Black Mold: Blood Tests, Symptoms & Treatment

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Black Mold

This is a type of fungi with the scientific species name of Stachybotrys sp. It grows in areas where ventilation is reduced and the amount of moisture in the area is increased. The most common form of this mold is Stachybotrys chartarum. It can be found in bathrooms, kitchens, cupboards or any other surface made of wood. This mold has the ability to produce a toxin that was found to be lethal in mice and spores causing hemorrhages in humans. Below we will discuss the symptoms and blood tests used to help confirm diagnosis and treatment.


The signs and symptoms of exposure to are divided into three stages:

During the first stage, one of the first signs of an infection with this mold are swollen and irritated eyes. The eyes will feel itchy, watery and burning, and as if the eyes have sand inside of them. The person will constantly sneeze and have a low grade headache that feels like a dull throbbing pain. There might be skin involvement with the skin feeling itchy, red and irritated.

During the second stage of mold exposure, the person can experience a variety of symptoms that range from mild to severe. The person can have a constant headache, hair loss, skin rash or sores on the skin that take a long time to heal. Other symptoms of black mold include nose bleeds, loss of appetite and weight loss. The increase in other infections become numerous during this time. Infections can be diagnosed in the sinuses and the lungs. The risk of asthma and difficulty breathing can also be apparent. The lymph nodes in the neck and groin become swollen and the person can develop short term memory loss. The intestines may not function correctly and the person can have diarrhea and vomiting. The severity of the second stage increases as the nervous system becomes involved.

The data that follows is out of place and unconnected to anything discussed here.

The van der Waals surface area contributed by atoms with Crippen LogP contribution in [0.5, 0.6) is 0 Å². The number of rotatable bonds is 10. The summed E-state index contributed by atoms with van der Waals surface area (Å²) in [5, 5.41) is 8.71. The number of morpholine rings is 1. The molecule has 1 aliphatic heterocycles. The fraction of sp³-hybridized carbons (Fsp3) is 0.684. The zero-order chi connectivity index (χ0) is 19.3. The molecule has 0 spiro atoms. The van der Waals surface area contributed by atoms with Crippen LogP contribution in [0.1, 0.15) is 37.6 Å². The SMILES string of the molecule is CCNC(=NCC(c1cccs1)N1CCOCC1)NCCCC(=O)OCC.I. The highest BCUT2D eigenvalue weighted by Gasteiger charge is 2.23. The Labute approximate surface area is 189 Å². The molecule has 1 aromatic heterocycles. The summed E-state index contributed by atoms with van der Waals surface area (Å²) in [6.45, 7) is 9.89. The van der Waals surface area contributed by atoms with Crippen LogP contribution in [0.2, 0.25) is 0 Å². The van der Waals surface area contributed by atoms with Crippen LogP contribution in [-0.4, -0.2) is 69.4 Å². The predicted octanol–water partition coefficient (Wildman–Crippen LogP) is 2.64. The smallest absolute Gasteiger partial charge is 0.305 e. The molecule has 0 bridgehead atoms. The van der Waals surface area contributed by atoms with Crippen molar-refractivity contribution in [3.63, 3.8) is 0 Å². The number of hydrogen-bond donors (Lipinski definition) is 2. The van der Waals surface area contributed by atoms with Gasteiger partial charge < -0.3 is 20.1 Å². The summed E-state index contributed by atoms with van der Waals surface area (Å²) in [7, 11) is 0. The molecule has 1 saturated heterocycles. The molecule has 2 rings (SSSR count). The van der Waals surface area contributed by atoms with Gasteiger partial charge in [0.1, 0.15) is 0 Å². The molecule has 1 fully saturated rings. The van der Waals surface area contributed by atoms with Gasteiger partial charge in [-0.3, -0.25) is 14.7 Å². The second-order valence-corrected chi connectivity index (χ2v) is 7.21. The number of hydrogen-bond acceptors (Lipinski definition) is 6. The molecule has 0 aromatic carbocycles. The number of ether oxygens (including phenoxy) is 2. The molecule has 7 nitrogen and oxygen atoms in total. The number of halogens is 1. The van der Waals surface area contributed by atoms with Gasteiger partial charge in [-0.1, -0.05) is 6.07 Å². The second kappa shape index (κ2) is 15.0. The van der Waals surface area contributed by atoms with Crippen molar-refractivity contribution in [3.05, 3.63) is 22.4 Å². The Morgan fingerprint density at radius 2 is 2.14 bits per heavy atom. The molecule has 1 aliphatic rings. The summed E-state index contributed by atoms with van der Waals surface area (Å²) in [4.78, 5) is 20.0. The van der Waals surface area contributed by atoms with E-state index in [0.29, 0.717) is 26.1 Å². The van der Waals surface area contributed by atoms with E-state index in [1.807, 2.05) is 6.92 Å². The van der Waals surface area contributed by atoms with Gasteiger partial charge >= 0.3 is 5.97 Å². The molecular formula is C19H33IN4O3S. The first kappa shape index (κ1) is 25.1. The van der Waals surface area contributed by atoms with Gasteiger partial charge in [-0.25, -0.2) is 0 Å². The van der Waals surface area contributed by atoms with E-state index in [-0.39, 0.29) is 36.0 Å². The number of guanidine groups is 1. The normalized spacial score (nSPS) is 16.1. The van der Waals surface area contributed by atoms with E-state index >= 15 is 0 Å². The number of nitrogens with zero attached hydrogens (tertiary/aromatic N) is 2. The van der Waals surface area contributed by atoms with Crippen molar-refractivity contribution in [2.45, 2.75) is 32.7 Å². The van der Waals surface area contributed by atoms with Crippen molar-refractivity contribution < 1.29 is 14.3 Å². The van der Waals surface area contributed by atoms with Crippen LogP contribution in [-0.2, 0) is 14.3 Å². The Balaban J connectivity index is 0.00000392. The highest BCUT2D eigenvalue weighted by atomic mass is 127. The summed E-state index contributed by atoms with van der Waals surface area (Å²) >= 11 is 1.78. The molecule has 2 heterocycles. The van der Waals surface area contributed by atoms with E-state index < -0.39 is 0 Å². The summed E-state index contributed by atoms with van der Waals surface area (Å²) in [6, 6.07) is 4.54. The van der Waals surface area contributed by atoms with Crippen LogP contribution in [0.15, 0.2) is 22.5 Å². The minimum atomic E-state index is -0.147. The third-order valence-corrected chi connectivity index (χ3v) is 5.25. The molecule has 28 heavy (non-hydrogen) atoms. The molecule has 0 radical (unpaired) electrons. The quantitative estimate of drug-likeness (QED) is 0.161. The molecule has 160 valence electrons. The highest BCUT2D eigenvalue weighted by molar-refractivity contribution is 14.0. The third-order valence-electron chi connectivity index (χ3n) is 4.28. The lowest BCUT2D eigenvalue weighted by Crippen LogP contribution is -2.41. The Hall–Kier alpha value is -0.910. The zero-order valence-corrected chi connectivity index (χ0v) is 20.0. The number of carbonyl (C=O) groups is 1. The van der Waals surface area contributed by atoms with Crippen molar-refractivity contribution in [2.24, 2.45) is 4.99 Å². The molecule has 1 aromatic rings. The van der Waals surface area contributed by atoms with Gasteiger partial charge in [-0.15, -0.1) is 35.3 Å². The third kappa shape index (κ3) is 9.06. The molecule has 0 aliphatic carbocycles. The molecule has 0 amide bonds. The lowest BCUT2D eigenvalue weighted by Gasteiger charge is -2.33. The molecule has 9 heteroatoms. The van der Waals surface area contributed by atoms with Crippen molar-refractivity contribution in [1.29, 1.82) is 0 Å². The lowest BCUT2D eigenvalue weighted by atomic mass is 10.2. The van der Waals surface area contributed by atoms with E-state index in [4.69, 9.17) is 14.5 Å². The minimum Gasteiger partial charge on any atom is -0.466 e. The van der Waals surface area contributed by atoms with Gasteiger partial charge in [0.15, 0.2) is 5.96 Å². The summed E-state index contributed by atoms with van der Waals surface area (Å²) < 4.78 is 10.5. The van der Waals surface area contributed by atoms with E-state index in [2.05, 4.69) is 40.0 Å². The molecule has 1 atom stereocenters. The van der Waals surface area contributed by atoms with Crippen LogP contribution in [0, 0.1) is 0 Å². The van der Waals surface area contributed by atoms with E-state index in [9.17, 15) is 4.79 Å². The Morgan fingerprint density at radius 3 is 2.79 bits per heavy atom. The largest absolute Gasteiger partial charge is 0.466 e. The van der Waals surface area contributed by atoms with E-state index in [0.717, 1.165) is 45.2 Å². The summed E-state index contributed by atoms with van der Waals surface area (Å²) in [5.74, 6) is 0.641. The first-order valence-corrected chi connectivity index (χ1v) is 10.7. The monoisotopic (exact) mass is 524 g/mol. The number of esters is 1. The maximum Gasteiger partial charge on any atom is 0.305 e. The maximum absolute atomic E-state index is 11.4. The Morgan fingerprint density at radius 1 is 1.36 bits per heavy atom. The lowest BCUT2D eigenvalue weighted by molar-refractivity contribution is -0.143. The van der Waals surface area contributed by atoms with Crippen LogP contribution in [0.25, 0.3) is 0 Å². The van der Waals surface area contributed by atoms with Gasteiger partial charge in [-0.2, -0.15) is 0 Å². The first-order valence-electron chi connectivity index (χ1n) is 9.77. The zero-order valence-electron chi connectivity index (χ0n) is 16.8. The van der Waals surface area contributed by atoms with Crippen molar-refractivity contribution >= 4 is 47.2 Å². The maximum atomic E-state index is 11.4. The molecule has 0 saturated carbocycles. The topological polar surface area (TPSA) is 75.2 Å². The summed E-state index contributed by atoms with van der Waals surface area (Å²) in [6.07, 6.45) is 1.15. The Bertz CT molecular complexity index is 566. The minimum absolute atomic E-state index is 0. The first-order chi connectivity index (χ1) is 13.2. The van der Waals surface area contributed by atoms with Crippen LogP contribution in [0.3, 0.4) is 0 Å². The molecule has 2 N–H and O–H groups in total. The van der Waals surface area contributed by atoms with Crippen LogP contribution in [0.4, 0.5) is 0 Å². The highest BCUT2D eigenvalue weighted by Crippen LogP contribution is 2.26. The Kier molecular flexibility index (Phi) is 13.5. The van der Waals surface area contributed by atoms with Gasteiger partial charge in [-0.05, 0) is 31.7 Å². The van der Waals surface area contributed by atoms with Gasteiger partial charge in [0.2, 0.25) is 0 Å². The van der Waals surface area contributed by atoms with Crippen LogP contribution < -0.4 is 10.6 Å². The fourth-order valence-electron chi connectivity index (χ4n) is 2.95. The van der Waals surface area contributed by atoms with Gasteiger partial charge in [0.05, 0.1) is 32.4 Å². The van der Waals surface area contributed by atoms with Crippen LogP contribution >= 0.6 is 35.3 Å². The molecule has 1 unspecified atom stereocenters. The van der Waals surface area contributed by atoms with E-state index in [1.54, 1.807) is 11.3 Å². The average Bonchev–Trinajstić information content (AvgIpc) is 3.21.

During the third stage, the nervous system involvement can lead to brain damage, long term memory loss, tumors and hemorrhaging in the lungs. For some people, prolonged exposure to this type of mold can end in death.

The Blood Test for Black Mold

This disease is not diagnosed by blood tests only, but they can be a good indicator of exposure to black mold. The main three tests include white blood cell count, IgE and IgG counts and blood mycotoxin levels:

1. White Blood Cell Count: This black mold blood test will measure if the person has an elevated white cell count. Therefore, a physician will withdraw a sample of blood or send the person to a laboratory to have it tested for the white cell count. If the results show that there is an elevated white blood cell T-lymphocyte count, this can be indicative of mold exposure, but further tests will need to be completed.

2. Antibody Testing: The human body does not produce a specific antibody to the toxin if there is mold exposure. However, the blood can also have a higher amount of IgG and IgE antibodies due to the allergy response that it causes. The physician will need to carry out a differential diagnosis study to ascertain if an increased antibody level is due to mold.

3. Mycotoxin Testing: The mycotoxin is the harmful chemical produced by this fungi. It is possible for some people to have measurable levels of this toxin within blood, urine, and mucus. A sample of blood will be sent to the laboratory to look for the presence of mycotoxins such as Stachylysin, which is common to it.


The treatment for this toxic syndrome can be quite complex. The doctor will first try to treat any life-threatening conditions occurring in the major organs such as the lungs. The main goal will then be to restore the immune system using immunotherapy.


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